When I look at the picture above, it’s insane to me how much my dad and I look alike. As I get older, I realize that we’re alike in more than just looks. For example, I seem to have inherited my father’s penchant for being late to everything. When I was younger, it would make me so angry, and I used to wonder how the hell my dad always managed to do it. Now that I’m doing it myself, I still have no idea. No matter what I do to be on time (setting two alarm clocks, leaving the house much earlier than I need to, having To Do lists so as to organize my time better), I always manage to get places a little late. Another inheritance? My love of debate. I will argue with anyone about anything, sometimes arguing points I don’t even believe just to see if I can do it. Because it’s fun. Because I grew up in a house where arguing with someone meant you loved them. My dad and I are alike in artistic temperament, in our love of learning, and our pride about The Things We Know. I see my father in some of my best qualities, and I see him in my flaws. But one thing is for sure – I am definitely my father’s daughter.
Which is why it hurts that I can’t talk to him anymore. For those of you who don’t know, my father suffers from dementia and has been in a nursing home for the past five years or so. While his health is pretty good despite several heart-related scares, his mind is gone. I wrote a piece about what that feels like like back in 2008 that’s still pretty accurate, should you care to read it, called Strange Country.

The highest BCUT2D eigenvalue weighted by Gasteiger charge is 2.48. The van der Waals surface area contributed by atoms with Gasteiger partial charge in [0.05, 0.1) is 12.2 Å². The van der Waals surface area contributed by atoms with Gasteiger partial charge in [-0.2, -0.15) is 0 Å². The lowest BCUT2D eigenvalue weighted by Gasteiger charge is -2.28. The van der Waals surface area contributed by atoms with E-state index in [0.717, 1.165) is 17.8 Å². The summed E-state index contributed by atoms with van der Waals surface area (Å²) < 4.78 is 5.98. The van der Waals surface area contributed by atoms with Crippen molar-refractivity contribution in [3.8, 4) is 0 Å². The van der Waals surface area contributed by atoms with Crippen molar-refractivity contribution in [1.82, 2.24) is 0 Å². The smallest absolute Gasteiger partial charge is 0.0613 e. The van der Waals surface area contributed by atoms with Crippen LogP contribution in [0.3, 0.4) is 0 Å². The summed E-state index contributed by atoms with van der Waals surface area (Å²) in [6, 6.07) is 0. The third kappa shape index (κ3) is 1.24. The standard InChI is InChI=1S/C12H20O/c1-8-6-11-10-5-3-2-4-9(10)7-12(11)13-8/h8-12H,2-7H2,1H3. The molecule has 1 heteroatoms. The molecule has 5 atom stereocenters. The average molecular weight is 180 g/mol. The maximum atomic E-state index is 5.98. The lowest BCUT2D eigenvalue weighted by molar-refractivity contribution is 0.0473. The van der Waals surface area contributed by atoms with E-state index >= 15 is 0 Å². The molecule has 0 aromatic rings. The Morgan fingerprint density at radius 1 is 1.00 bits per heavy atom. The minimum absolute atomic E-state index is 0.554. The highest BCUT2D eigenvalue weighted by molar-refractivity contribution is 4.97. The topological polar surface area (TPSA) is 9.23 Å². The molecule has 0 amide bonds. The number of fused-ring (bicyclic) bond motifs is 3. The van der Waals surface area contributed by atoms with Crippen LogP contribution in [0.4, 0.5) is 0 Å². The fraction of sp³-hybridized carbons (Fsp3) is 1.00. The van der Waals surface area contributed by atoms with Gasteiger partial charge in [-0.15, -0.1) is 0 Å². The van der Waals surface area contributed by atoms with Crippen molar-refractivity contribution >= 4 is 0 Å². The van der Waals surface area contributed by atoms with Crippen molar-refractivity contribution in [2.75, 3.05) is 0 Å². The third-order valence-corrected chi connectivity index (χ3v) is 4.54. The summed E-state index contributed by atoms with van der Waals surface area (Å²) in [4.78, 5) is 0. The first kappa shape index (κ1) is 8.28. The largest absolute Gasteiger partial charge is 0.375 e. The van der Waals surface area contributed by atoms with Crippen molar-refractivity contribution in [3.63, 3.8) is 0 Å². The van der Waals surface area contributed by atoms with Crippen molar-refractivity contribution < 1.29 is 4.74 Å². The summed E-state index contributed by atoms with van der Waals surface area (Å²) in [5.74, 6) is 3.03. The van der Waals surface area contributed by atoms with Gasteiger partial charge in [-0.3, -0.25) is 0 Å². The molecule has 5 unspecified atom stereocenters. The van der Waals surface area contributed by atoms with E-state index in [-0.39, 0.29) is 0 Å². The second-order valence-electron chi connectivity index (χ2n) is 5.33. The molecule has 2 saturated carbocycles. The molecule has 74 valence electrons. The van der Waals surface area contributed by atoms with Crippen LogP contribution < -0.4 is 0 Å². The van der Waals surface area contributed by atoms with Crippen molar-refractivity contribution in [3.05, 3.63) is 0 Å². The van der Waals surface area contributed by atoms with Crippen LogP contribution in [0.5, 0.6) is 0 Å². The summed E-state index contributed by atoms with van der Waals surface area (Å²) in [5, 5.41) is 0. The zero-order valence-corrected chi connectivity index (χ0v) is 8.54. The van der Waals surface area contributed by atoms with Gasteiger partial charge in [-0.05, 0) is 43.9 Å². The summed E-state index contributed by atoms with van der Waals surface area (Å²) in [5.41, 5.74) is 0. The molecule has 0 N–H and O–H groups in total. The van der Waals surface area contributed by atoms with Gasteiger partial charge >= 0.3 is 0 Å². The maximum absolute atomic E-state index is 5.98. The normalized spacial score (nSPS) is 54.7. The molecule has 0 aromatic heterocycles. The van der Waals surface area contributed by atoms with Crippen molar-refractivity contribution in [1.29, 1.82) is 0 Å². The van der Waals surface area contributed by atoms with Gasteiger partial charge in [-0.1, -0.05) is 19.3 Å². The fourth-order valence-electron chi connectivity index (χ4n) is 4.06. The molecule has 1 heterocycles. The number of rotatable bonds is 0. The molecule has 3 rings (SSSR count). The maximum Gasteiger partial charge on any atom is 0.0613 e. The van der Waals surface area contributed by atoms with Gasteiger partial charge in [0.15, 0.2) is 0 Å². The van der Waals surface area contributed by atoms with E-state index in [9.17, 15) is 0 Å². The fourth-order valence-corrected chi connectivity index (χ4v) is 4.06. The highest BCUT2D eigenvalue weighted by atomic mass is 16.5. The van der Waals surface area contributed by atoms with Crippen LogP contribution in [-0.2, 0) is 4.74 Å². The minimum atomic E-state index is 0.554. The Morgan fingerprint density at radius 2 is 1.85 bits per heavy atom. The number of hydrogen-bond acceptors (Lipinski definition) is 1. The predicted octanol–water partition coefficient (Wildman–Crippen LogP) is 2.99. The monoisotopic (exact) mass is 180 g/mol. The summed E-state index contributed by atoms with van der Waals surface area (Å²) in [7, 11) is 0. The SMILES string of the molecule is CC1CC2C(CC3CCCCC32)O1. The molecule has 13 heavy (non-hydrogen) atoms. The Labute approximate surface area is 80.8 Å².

Before I left New York in September, I paid my dad one last visit at the home, which is where the picture above was taken. He barely said anything as my siblings and niece and Robin talked around him. I told him that I was moving to Los Angeles to try and be a television writer, and the news that his baby girl was leaving the state to pursue her writing dream was met with a blank stare and the sighed equivalent of “That’s nice, Dear.” This from a man who himself wanted to be a writer; a man who wrote three full-length plays in his late fifties and early sixties and shopped them around to theaters in New York; a man who wowed everyone with his poetry at a reading I organized. I didn’t cry, but I wanted to. It sucked that I couldn’t share my biggest news with him in a way that would get through to him.
However, my dad is never far from my mind as I make my way here in Los Angeles. Even though I couldn’t tell him about my move, or about being published in Whedonistas, or any of my other writing-related successes, I’m absolutely sure that he would be proud of me if he knew. My parents are much older than those of most of my peers, and grew up at a time and in a place where “following your dreams” was the last in a long list of priorities. As much happiness as there was in my dad’s life, there was also a lot of regret, particularly where writing was concerned, and a big reason why he was so gung-ho about sending me to NYU to study acting and writing was, I think, because he saw that I was completely serious about making a go of an artistic life, and wanted to live vicariously through me.